Clinical Relevance

Several lines of evidence, coming from studies of family history of suicide and more definitively from twin and adoption studies, suggest that suicidal behavior has a genetic component partly independent from the familial transmission of major psychiatric disorders (Garfinkel et al. 1982; Pfeffer et al. 1994; Roy et al. 1997). This is supported by clinical data. In fact, about 10% of those who commit or attempt suicide have no identifiable psychiatric illness (Oquendo et al. 2008). It is proposed that suicidal behavior could be considered a separate diagnostic category documented on a sixth axis as part of the newer classification of mental diseases within the Diagnostic and Statistical Manual of Mental Disorders, 5th Edition (DSM-V) (Oquendo et al. 2008). This is because suicidal behavior meets the criteria for diagnostic validity set forth by Robins and Guze (1970), and it does so to the same extent as most conditions treated by clinicians. In fact, such behavior is described so well clinically that research has pointed towards postmortem and in vivo laboratory markers (Mann 2003; Posner et al. 2007).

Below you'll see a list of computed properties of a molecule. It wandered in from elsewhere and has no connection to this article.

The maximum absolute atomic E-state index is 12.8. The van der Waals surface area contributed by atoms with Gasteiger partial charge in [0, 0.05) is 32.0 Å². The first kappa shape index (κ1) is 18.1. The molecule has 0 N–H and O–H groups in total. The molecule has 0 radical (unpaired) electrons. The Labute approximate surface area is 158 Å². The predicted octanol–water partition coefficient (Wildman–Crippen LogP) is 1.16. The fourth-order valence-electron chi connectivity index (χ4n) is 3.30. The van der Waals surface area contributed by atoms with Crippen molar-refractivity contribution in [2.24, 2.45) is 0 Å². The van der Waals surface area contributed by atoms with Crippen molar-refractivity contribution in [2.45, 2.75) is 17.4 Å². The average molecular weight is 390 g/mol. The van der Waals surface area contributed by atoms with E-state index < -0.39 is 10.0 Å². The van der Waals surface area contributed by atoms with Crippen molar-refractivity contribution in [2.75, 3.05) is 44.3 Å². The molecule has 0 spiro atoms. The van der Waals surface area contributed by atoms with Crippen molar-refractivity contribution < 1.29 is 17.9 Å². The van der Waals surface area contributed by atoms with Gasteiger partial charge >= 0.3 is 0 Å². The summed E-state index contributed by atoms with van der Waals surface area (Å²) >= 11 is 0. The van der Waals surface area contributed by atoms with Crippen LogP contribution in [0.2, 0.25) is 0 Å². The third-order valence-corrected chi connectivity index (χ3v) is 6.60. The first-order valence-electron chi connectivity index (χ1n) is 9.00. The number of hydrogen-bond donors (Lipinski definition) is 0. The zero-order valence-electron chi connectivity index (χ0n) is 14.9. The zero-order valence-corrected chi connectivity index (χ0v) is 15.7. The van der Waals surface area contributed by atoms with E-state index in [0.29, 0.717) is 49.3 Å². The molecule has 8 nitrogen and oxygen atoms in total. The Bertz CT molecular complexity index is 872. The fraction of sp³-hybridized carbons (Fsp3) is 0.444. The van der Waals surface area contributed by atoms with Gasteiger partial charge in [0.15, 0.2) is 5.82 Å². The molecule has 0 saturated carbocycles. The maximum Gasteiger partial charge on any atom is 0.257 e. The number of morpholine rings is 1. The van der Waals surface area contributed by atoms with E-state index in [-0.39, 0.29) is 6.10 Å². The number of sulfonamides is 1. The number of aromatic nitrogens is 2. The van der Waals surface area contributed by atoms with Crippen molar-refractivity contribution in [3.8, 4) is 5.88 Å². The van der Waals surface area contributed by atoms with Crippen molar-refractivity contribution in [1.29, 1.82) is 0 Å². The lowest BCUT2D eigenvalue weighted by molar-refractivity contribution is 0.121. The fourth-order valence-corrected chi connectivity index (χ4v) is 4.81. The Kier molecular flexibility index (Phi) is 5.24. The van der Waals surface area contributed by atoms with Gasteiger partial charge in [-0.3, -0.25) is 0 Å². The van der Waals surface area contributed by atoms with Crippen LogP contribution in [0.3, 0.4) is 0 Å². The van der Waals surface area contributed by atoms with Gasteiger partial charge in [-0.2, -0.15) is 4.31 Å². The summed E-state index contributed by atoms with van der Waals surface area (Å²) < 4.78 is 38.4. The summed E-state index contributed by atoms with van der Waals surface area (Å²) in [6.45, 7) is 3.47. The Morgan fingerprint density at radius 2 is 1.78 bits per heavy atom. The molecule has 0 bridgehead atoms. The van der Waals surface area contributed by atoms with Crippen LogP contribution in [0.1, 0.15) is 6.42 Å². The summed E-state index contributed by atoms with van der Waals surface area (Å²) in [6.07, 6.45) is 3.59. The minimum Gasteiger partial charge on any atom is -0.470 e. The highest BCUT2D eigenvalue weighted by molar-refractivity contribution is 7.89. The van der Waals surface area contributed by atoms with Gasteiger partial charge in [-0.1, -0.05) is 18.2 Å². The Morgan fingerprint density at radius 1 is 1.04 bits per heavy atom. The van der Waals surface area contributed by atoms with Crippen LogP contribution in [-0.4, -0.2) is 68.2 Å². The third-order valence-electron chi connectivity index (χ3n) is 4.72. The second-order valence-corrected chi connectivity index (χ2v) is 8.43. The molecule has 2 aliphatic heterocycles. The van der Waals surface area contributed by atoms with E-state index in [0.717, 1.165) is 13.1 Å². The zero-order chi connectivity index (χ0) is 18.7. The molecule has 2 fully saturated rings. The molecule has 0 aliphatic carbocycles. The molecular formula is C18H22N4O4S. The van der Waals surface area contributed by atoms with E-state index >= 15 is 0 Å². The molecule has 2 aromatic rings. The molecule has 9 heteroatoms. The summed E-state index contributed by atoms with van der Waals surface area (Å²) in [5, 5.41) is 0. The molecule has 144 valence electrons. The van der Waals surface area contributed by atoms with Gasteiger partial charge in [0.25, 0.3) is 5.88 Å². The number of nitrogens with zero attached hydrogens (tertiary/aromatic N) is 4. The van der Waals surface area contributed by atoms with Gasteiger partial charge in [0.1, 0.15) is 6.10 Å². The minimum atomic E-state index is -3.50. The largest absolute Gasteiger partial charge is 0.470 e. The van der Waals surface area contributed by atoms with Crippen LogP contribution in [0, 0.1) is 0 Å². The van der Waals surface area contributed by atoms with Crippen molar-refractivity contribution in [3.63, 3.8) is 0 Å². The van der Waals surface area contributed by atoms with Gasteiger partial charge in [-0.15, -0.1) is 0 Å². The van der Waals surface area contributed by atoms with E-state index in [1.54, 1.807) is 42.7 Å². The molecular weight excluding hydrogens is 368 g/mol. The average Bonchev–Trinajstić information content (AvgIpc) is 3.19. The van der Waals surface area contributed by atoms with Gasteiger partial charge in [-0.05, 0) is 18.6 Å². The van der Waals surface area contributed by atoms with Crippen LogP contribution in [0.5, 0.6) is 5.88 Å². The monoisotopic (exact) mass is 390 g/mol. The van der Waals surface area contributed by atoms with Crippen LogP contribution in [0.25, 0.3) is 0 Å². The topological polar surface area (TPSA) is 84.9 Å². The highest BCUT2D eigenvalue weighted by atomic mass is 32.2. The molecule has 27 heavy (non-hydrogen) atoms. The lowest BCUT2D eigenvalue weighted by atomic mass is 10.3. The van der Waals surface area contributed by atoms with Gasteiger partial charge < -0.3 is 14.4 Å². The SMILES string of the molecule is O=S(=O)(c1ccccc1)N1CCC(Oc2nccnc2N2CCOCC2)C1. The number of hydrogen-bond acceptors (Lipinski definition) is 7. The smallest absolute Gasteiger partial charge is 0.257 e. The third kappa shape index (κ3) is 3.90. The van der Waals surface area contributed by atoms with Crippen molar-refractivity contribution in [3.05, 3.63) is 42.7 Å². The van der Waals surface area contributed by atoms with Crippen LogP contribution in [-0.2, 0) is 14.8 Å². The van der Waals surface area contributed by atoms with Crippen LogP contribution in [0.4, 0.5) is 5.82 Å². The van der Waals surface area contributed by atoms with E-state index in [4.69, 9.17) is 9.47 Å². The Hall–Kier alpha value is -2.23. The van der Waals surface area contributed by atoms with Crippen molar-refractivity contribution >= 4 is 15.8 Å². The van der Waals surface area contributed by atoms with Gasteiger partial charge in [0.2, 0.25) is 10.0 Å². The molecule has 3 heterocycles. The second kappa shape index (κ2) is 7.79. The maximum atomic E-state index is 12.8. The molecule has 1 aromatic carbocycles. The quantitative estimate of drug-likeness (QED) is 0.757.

It is now possible to perform a strict differential diagnosis for suicidal behavior, and recent data from follow-up studies confirm higher rates in those with a previous diagnosis of psychiatric illness and a family history of suicidal behavior (Posner et al. 2007; Oquendo et al. 2006; Brent et al. 2002). Voracek and Loibl (2007) showed that the heritability of suicidal behavior as a broader phenotype (attempts, thoughts, and plans) is between 30% and 55%. Data from twin studies (Roy 1993; Statham et al. 1998) strongly supports the role of a genetic component in suicidal behavior, specifically, suicide attempts and completion.

Independently transmitted factors may partly explain the genetic risks for major depression (Gershon 1990) and for suicide (Roy 1993; Roy et al. 1995). Adoption studies rule out effects of a shared environment that may influence results of twin studies and indicate that genetic transmission of suicide risk is independent from transmission of major psychiatric disorders such as mood disorders or schizophrenia.

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